Dialogue

Vocabulary

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Lesson Notes

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Lesson Transcript

INTRODUCTION
Braden: Hello, and welcome to PortuguesePOD101.com, where we study modern Portuguese in a fun, educational format!
Thássia: So, brush up on the Portuguese that you started learning long ago, or start learning today.
Braden: Thanks for being here with us for this lesson, Thássia, what are we looking at in this lesson?
Braden: So Thássia, what are we going to learn in this lesson?
Thássia: In this lesson we'll learn about some of the differences between European Portuguese and Brazilian Portuguese
Braden: Where does this conversation take place?
Thássia: The conversation takes place in the afternoon At Michael's apartment and it's between Tiago &Michael.
Braden: The speakers are friends, therefore they'll be speaking informally. Let's listen to the conversation.
DIALOGUE
Michael: O que vamos fazer agora?
Tiago: Eu queria passar na casa da Carla para conversar com ela sobre a festa de aniversário da Renata.
Michael: Ótima ideia!
Tiago: A gente vai lá.
Michael: Agente? Qual agente? Um agente do governo? Ela tá com algum problema?
Tiago: Haha! “A gente” significa nós! É a mesma coisa.
Michael: Tenho certeza que eu não sou agente algum.
Tiago: Não! A... Gente. separado. É o jeito que falamos.
Michael: Que expressão estranha.
English Host: Let’s hear the conversation one time slowly.
Michael: O que vamos fazer agora?
Tiago: Eu queria passar na casa da Carla para conversar com ela sobre a festa de aniversário da Renata.
Michael: Ótima ideia!
Tiago: A gente vai lá.
Michael: Agente? Qual agente? Um agente do governo? Ela tá com algum problema?
Tiago: Haha! “A gente” significa nós! É a mesma coisa.
Michael: Tenho certeza que eu não sou agente algum.
Tiago: Não! A... Gente. separado. É o jeito que falamos.
Michael: Que expressão estranha.
English Host: Now let’s hear it with the English translation.
Michael: O que vamos fazer agora?
Braden: What are we going to do now?
Tiago: Eu queria passar na casa da Carla para conversar com ela sobre a festa de aniversário da Renata.
Braden: I wanted to go by Carla's house to talk to her about Renata's surprise birthday party.
Michael: Ótima ideia!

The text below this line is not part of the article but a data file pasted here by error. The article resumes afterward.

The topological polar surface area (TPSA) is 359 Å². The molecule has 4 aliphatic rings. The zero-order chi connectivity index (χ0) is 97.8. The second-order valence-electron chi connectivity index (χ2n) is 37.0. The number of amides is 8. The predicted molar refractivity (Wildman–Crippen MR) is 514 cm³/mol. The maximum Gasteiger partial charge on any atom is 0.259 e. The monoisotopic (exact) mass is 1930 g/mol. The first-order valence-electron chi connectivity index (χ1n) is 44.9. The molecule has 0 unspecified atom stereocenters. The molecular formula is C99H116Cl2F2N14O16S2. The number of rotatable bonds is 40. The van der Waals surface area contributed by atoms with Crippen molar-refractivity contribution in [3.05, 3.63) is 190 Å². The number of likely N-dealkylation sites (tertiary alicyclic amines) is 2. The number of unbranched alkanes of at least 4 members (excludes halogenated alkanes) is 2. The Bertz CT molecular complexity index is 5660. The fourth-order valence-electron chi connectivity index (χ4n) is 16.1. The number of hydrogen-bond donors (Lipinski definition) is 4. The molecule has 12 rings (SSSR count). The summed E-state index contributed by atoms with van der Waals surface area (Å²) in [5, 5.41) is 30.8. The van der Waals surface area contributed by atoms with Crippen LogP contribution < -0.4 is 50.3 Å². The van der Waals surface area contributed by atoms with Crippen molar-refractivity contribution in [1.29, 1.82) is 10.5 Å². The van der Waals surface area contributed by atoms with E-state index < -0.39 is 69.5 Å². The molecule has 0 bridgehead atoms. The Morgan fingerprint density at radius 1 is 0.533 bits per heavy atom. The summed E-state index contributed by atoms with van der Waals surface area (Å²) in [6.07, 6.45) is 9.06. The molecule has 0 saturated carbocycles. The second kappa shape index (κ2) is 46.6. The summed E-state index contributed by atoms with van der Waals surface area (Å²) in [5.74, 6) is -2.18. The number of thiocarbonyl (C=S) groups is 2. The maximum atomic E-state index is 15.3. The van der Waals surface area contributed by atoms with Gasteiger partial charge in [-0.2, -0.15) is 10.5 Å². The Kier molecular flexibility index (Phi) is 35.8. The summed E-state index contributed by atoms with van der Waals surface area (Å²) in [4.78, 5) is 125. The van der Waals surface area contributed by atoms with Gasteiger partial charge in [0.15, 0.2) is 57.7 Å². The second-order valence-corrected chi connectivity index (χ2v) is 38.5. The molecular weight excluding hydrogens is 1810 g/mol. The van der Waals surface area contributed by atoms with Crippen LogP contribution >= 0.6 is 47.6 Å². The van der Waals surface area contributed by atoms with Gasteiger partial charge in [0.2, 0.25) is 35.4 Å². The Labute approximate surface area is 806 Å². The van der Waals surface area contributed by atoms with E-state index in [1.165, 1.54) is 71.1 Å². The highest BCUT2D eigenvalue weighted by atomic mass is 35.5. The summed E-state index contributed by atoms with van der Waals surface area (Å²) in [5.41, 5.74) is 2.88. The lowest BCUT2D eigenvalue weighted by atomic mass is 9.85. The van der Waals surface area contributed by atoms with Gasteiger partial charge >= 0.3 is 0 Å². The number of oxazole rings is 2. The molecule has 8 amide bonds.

Braden: Great idea!
Tiago: A gente vai lá.
Braden: Let's go.
Michael: Agente? Qual agente? Um agente do governo? Ela tá com algum problema?
Braden: Agent? What agent? A government agent? Does she have some kind of problem?
Tiago: Haha! “A gente” significa nós! É a mesma coisa.
Braden: Ha ha! "The people" means us! It's the same thing.
Michael: Tenho certeza que eu não sou agente algum.
Braden: (doubting) I'm quite sure I'm not any kind of agent.
Tiago: Não! A... Gente. separado. É o jeito que falamos.
Braden: No! (he he) The...people, separate. It's the way we talk.
Michael: Que expressão estranha.
Braden: What a strange expression.
POST CONVERSATION BANTER
Braden: That sounds like a dialogue out of a novela!
Thássia: It does! It also sounds like a conversation I had with my friend when we were planning my mother's birthday.
Braden: Haha! That's good. So not just in novelas?
Thássia: No, this is a very normal conversation. Novelas are also a very normal part of Brazilian culture.
Braden: That's right! In Brazil, the main form of entertainment is television, and the most watched TV channel is Globo, right?
Thássia: That's right. Every evening Globo broadcasts novelas which are one of the most important aspects of TV in Brazil.
Braden: There are novelas every hour from 5
Thássia: Everyday.
VOCAB LIST
Braden: Let's take a look at the vocabulary for this lesson.
: The first word we shall see is:
Thássia: gente [natural native speed]
Braden: people, persons,
Thássia: gente [slowly - broken down by syllable]
Thássia: gente [natural native speed]
: Next:
Thássia: agente [natural native speed]
Braden: agent
Thássia: agente [slowly - broken down by syllable]
Thássia: agente [natural native speed]
: Next:
Thássia: nós [natural native speed]
Braden: we
Thássia: nós [slowly - broken down by syllable]
Thássia: nós [natural native speed]
: Next:
Thássia: convidar [natural native speed]
Braden: to invite
Thássia: convidar [slowly - broken down by syllable]